The other new face at Davis is Meghan Ebbitt. Her story began in Michigan where she was born and raised (Go Blue!). After graduating from the University of Michigan and Wayne State University, Meghan worked in several different public libraries in the Wolverine State before moving to the DMV in 2012. She started with MCPL in 2014 at Long Branch Library, and has also worked at Germantown and most recently the Noyes Library for Young Children before transferring to Davis in August. As the Head of Children's Services, Meghan is most looking forward to sharing storytime and other programs with the families of Davis. She would like everyone to keep an eye out for some changes in the children's section, as we look to make things easier to find, and even more kid friendly. When Meghan is not at the library, she likes to watch movies, check out museums and listen to audiobooks.

Please stop by the desk and say hello to Steve and Meghan the next time you are in the library.

There are few other changes taking place at the library. Our storytimes are now weekly. We added storytime every week to give our customers more opportunities to come together with us to share stories, rhymes, songs and more. When children, their grownups, and librarians bring our unique energies and spirits together, we are creating a special environment to foster children's love of reading, singing, talking, and playing - the foundations of learning.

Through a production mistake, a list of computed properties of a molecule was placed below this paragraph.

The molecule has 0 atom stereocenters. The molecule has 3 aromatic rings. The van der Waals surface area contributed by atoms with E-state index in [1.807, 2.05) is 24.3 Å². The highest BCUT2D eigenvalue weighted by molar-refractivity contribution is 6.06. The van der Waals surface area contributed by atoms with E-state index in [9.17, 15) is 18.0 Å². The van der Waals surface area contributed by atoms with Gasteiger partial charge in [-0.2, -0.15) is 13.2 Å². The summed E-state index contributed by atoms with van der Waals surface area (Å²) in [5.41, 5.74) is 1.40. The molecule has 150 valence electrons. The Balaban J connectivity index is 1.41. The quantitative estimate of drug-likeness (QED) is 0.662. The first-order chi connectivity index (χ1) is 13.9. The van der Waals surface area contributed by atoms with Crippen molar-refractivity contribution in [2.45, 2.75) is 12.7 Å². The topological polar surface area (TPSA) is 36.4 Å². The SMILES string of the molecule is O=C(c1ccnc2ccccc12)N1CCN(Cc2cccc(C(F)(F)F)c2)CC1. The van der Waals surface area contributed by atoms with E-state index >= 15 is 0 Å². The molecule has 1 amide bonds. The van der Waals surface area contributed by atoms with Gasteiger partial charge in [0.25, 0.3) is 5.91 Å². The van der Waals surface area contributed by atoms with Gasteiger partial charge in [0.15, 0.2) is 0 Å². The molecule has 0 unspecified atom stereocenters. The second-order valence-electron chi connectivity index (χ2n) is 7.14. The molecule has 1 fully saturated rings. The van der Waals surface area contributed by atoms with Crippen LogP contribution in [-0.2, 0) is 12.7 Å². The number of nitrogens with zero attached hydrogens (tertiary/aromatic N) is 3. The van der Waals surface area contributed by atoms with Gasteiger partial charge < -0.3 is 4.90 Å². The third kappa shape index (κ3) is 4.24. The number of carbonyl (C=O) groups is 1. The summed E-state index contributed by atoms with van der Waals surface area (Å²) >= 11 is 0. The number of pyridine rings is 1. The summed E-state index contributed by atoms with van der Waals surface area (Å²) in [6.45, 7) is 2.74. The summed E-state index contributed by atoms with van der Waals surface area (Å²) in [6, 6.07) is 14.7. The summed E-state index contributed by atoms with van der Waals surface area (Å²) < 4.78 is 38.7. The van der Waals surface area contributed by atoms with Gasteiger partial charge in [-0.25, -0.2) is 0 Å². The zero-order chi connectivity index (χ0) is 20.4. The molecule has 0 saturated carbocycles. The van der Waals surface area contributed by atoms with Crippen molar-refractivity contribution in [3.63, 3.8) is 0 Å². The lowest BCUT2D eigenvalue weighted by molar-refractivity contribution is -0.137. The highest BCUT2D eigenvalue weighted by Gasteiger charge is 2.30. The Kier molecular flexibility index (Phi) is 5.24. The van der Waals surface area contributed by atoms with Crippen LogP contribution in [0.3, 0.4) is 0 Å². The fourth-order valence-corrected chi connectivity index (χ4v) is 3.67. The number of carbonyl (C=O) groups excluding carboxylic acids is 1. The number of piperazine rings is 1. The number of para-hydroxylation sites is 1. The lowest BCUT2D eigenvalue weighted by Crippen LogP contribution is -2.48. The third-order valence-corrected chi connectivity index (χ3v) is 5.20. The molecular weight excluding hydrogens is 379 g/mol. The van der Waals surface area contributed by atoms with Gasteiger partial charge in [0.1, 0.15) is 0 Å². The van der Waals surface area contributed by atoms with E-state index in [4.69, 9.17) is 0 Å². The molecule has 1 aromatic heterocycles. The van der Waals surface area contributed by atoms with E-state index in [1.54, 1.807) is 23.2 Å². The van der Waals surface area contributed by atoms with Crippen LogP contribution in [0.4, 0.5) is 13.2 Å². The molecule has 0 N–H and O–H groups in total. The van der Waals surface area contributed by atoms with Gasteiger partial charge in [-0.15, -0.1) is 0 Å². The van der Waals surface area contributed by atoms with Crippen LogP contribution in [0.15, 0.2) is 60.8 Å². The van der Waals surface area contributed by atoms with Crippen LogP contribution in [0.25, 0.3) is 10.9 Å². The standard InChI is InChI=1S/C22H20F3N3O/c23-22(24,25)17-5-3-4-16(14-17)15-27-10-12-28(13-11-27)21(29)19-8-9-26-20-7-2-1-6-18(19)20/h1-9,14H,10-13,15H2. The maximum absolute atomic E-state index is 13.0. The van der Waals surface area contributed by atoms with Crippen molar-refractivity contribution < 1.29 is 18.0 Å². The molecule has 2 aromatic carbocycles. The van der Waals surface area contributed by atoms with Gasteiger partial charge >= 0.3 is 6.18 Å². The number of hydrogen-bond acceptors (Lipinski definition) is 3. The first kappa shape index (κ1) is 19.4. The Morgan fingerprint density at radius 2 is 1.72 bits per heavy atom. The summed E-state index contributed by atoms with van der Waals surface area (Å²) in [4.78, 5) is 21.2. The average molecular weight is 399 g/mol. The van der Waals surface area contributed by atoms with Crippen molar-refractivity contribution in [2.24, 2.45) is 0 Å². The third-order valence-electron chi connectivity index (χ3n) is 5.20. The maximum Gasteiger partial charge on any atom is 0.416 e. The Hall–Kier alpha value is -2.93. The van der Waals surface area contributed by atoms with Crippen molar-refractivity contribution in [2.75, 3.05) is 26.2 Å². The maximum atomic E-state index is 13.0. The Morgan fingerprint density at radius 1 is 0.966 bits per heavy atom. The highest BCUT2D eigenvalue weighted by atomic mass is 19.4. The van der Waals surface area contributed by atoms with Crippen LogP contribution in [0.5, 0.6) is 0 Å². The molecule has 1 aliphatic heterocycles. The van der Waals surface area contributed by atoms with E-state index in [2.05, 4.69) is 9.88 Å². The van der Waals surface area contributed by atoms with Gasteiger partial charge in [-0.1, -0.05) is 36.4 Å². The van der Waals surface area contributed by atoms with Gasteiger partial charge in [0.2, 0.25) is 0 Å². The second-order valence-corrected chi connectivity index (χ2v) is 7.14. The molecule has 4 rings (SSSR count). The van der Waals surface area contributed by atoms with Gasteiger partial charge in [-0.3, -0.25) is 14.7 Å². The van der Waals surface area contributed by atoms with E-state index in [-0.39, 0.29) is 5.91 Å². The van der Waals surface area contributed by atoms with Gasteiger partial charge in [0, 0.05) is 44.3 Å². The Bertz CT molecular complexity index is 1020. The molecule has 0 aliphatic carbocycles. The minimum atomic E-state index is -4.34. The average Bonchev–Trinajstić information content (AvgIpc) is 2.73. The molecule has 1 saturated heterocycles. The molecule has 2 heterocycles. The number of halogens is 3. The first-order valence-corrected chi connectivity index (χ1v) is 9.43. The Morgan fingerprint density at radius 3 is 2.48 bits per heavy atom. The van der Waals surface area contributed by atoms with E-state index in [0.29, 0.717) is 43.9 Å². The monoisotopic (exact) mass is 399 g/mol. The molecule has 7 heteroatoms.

In addition to storytime, we will host a program provided by Pandas Karate on Saturday, October 6 at 1 PM. October is National Bullying Prevention Month, and the Pandas Karate program uses comedy and storytelling to teach kids how to respond to bullying without using their fists. This program is for elementary school-aged children and is generously sponsored by the FOL, Davis Chapter.

Davis Library Children's New Book Section
What's New for Kids
Another change to the children’s area of the library is the new book section. As soon as you enter this area you will see the “What’s New for Kids” display with all of the most recent additions to the library. Keep your eye on this display as it will be constantly updated with all of the new children’s books that we receive at the library. If you can’t find the book you are looking for, let us know at the information desk.